Price-Fixing - Bid-Rigging Conspiracy & Ohio Real Estate
Hello all, been taking quite a break to work on tools and technology for our brokerage and haven't posted for some time now, but I came across an article on the Dayton Daily News and just couldn't resist sharing. Ohio's auto parts industry has suffered a lot over the last decade as with many other states with huge job losses, loss of market share and a playing field in desperate need of being leveled in the face of price fixing and bid rigging conspiracies. If you're not angry, you should be.
The Justice Department Takes Action
Jobs mean income, and employment has a direct impact on the real estate industry. We've already won a coveted manufacturing designation for the Dayton-Cincinnati region and one twelfth of $1.3 Billion dollar pie, and have seen many other positive changes that speak to 2015 being an awesome year in real estate. This latest news is potentially another solid step towards a brighter future.
We could see a return of Ohio's once trademark industry due to a wave of Federal prosecutions of price fixing and bid rigging involving mostly Japanese auto parts makers is giving rise to justifiable hopes of new jobs for local manufacturers in the Buckeye State and a more competitive parts market.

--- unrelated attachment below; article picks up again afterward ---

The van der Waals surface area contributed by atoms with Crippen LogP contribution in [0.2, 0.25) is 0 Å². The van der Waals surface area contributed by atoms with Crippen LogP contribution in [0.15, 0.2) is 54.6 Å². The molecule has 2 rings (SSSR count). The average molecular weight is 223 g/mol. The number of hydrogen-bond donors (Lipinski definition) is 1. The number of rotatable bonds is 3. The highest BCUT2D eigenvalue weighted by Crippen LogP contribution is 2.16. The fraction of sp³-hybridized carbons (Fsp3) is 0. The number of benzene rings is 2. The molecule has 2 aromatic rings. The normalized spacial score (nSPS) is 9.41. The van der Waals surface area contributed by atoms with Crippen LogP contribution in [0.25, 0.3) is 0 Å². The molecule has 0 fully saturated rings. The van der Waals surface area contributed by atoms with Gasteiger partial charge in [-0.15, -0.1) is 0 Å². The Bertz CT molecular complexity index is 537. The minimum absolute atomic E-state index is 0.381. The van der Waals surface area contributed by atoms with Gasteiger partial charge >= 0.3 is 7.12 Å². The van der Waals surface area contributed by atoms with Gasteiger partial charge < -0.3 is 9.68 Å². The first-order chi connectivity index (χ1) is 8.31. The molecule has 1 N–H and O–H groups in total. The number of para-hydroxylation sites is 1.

According to Staff Writer of the Dayton Daily News, since 2010, 48 individuals have been charged in on-going investigations by the Justice Department and tapped as the largest antitrust criminal case in history. 32 companies thus far have plead guilty or agreed to do so. Companies with operations in 14 states including Ohio have agreed to pay more than $2.4 billion in fines according to Justice Department officials. A poorly policed global economy gave way to price-fixing and bid-rigging conspiracies which devastated Ohio and other state economies which were at one time heavily reliant on manufacturing.
"The government charged that the companies agreed with each other about who would win bids for parts and who would supply certain parts to manufacturers. They would also increase the price of those parts."
"Auto parts manufacturing in Ohio has been hit by some of the state's heaviest job losses up to and during the Great Recession. In 2004, the sector employed 94,200. By October of this year, employment had fallen by 27 percent, to 68,300. Ohio remains the number two state for auto-parts-making after Michigan. Employment in the industry nationwide stands at 734,222."
The total cost to consumers from the multiple conspiracies is difficult to pin down, but the Justice Department said the conspiracies involved $8 billion in parts sold to manufacturers and more than 25 million cars bought by consumers.
Examples of Price Fixing and Bid-Rigging Conspiracy;
An indictment announced by the Cincinnati FBI office last month charged two executives of Japanese automotive parts manufacturers with operations in Kentucky.